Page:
The Methods of Ethnology: SMOPS 9

“The methods of ethnology” is among the two most taught and anthologized essay by Franz Boas, the founder of American anthropology, and I include it here to give you a sense of who Boas was and what he thought. Boas is famous for doing ethnography, not talking about it. As a result it is extremely difficult to find explicit theoretical statements from him regarding what anthropology is or should be. There are three main texts that represent Boas at his most explicit: “the study of geography” is Boas’s earliest and most general statement, followed by “limitations” in the 1890s. “Methods” was written in 1920, and represents Boas’s views at the time that he had finally achieved institutional dominance in anthropology.

The Methods of Ethnology, by Franz Boas, edited and with an introduction by Alex Golub

In “Methods” Boas constructs a three way comparison between his own American approach and that of two other schools of thought found in Europe. The first school is what I will refer to as the “evolutionists,” who Boas also refers to as universalists, or theorists of “development by inner causes.” This positions hold that all societies evolve through set stages of development, and some are more ahead of others in this regard. The second school is, confusingly, called “diffusionism” or “world diffusionists” (the label I’ll use) which is similar to Boas’s diffusionism but distinct from it in key ways. World diffusion assumes that culture traits do not change over time, but diffuse from one central area across the entire globe. Thus Polynesian outrigger canoes, on this view, might originally be from Ancient Egypt and have over the course of thousands of years diffused to the Pacific.

Boas disagrees with both of these views. He argues that both of these positions make assumptions about human culture and then fit the evidence into those assumptions, rather than attempting to work inductively from the data to theory. Boas says that this act of theorizing is important, but cannot be done at the moment because we simply do not have enough data. This empiricism and skepticism for accepted narratives is still with us in anthropology.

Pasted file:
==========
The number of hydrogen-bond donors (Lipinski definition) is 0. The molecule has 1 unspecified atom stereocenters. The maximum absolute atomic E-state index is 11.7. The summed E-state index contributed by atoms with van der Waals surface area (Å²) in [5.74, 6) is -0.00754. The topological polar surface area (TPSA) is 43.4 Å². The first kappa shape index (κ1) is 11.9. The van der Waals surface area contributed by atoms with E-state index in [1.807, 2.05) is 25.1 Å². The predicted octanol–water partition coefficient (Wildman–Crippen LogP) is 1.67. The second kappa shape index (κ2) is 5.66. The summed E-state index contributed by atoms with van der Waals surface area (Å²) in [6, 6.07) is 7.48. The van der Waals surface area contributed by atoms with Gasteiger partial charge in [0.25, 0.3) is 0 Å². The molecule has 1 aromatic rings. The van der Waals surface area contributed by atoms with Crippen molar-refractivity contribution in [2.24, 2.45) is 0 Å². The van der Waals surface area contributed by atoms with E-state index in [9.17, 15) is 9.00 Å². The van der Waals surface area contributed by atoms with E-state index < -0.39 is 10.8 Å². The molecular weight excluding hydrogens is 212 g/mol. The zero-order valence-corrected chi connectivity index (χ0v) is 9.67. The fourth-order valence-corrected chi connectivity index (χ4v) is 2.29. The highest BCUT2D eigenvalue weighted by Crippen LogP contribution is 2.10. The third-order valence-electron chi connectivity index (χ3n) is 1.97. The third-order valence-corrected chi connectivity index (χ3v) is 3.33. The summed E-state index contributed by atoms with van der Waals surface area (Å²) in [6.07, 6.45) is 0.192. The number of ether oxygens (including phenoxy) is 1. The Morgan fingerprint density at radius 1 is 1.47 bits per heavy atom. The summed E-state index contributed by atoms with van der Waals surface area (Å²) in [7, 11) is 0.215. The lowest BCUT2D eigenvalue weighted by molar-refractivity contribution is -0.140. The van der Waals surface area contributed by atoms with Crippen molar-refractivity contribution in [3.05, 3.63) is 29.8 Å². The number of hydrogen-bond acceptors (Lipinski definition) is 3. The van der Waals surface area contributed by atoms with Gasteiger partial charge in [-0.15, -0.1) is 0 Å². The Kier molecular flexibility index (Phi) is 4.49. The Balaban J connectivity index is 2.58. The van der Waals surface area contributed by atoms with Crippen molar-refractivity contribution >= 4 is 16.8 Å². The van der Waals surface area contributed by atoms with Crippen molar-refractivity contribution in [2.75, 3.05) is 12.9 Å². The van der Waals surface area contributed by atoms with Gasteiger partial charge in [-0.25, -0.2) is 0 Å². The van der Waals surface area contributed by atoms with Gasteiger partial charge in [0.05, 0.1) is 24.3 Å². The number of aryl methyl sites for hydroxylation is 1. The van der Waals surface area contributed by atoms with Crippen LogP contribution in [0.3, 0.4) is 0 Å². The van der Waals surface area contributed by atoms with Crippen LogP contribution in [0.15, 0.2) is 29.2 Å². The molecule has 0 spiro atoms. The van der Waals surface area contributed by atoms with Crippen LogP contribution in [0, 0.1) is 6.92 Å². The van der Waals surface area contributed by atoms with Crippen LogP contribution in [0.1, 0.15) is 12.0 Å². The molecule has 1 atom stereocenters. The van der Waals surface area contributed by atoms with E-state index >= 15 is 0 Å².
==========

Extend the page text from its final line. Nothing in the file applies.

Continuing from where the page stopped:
It is also worth noting that Boas is also interested in process, change, and the dynamism of culture — another hallmark of our discipline. In fact Boas uses the term “dynamic” five times in this paper, and argues that “All cultural forms… appear in a constant state of flux and subject to fundamental modifications.” This is why world diffusionism cannot be correct — culture traits do not stay the same for thousands of years as they traverse the globe. So Boas is interested in diffusion, he just doesn’t think it takes the form that world diffusionists such as Elliot Smith believe it does.

Finally, Boas shares an interest with the evolutionists: the way in which ‘inner needs’ or ‘tendencies’ shape the way that culture traits which diffuse into an area are integrated into its culture. However, where evolutionists see all cultures as sharing the same developmental program, Boas believes each one has its own unique developmental urges — its own ‘configuration,’ as Ruth Benedict would call it. And indeed this is the basic vision of the Boasian program: ‘history’ (or historical processes) diffuses traits across the world, while ‘psychology’ (or cultural patterns) then integrate them into local cultural configurations.  This is why Boas points out the importance of studies of acculturation — something that would move to the forefront of anthropology in the years leading up to World War II.

“Methods” is a short piece, and I have given it a very light treatment. I have deleted extraneous phrases and qualifications which weigh down Boas’s prose. I have also cut Boas’s reference to scholars who are no longer widely read, while keeping citations of better-known scholars. My goal has been to give the reader a cleaner, more legible Boas to encounter, and of course to lead them back to the original text.

I hope that this paper, like the others in this series, will help present early anthropological theory in a form that is accessible to everyone. There is today a tremendous amount of material which is open access, but it is difficult to find, inconvenient to read, and many people do not know where to start looking for it. By curating a selection of important open access work, I hope to make open access resources better known and to raise awareness of the actual history of anthropological theory.

Alex Golub is an associate professor of anthropology at the University of Hawai‘i at Mānoa. His book Leviathans at The Gold Mine has been published by Duke University Press. You can contact him at rex@savageminds.org

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